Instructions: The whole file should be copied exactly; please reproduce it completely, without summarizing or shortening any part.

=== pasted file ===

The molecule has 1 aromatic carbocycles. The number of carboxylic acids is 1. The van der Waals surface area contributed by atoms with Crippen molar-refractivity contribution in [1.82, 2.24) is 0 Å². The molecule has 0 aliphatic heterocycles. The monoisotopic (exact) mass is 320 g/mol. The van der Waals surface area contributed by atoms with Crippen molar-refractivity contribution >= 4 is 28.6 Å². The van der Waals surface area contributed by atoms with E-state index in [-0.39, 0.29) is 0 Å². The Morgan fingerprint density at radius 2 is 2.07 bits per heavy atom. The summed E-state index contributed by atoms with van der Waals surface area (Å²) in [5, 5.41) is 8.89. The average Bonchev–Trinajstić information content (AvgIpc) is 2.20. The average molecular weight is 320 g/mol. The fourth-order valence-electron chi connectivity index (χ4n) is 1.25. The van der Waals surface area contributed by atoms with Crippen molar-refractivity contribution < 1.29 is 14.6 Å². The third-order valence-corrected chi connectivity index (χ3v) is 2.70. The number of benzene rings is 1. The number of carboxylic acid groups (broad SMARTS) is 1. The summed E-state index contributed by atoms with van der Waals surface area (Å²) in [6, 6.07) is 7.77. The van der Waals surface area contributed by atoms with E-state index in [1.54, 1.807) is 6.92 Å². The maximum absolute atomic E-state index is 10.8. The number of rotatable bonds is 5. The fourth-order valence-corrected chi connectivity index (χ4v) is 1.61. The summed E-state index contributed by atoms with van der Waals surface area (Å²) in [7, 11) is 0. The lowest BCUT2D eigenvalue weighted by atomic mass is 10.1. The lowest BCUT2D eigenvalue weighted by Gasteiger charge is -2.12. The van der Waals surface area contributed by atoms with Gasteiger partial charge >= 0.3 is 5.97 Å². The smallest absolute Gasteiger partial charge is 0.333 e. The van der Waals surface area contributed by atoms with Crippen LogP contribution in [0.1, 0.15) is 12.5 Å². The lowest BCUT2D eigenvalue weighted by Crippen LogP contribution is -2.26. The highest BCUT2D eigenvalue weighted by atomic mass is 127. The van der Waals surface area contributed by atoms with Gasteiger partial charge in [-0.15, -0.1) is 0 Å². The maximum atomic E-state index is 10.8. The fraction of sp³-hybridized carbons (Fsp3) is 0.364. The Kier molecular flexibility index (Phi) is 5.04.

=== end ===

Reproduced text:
The molecule has 1 aromatic carbocycles. The number of carboxylic acids is 1. The van der Waals surface area contributed by atoms with Crippen molar-refractivity contribution in [1.82, 2.24) is 0 Å². The molecule has 0 aliphatic heterocycles. The monoisotopic (exact) mass is 320 g/mol. The van der Waals surface area contributed by atoms with Crippen molar-refractivity contribution >= 4 is 28.6 Å². The van der Waals surface area contributed by atoms with E-state index in [-0.39, 0.29) is 0 Å². The Morgan fingerprint density at radius 2 is 2.07 bits per heavy atom. The summed E-state index contributed by atoms with van der Waals surface area (Å²) in [5, 5.41) is 8.89. The average Bonchev–Trinajstić information content (AvgIpc) is 2.20. The average molecular weight is 320 g/mol. The fourth-order valence-electron chi connectivity index (χ4n) is 1.25. The van der Waals surface area contributed by atoms with Crippen molar-refractivity contribution < 1.29 is 14.6 Å². The third-order valence-corrected chi connectivity index (χ3v) is 2.70. The number of benzene rings is 1. The number of carboxylic acid groups (broad SMARTS) is 1. The summed E-state index contributed by atoms with van der Waals surface area (Å²) in [6, 6.07) is 7.77. The van der Waals surface area contributed by atoms with E-state index in [1.54, 1.807) is 6.92 Å². The maximum absolute atomic E-state index is 10.8. The number of rotatable bonds is 5. The fourth-order valence-corrected chi connectivity index (χ4v) is 1.61. The summed E-state index contributed by atoms with van der Waals surface area (Å²) in [7, 11) is 0. The lowest BCUT2D eigenvalue weighted by atomic mass is 10.1. The lowest BCUT2D eigenvalue weighted by Gasteiger charge is -2.12. The van der Waals surface area contributed by atoms with Gasteiger partial charge >= 0.3 is 5.97 Å². The smallest absolute Gasteiger partial charge is 0.333 e. The van der Waals surface area contributed by atoms with Crippen LogP contribution in [0.1, 0.15) is 12.5 Å². The lowest BCUT2D eigenvalue weighted by Crippen LogP contribution is -2.26. The highest BCUT2D eigenvalue weighted by atomic mass is 127. The van der Waals surface area contributed by atoms with Gasteiger partial charge in [-0.15, -0.1) is 0 Å². The maximum atomic E-state index is 10.8. The fraction of sp³-hybridized carbons (Fsp3) is 0.364. The Kier molecular flexibility index (Phi) is 5.04.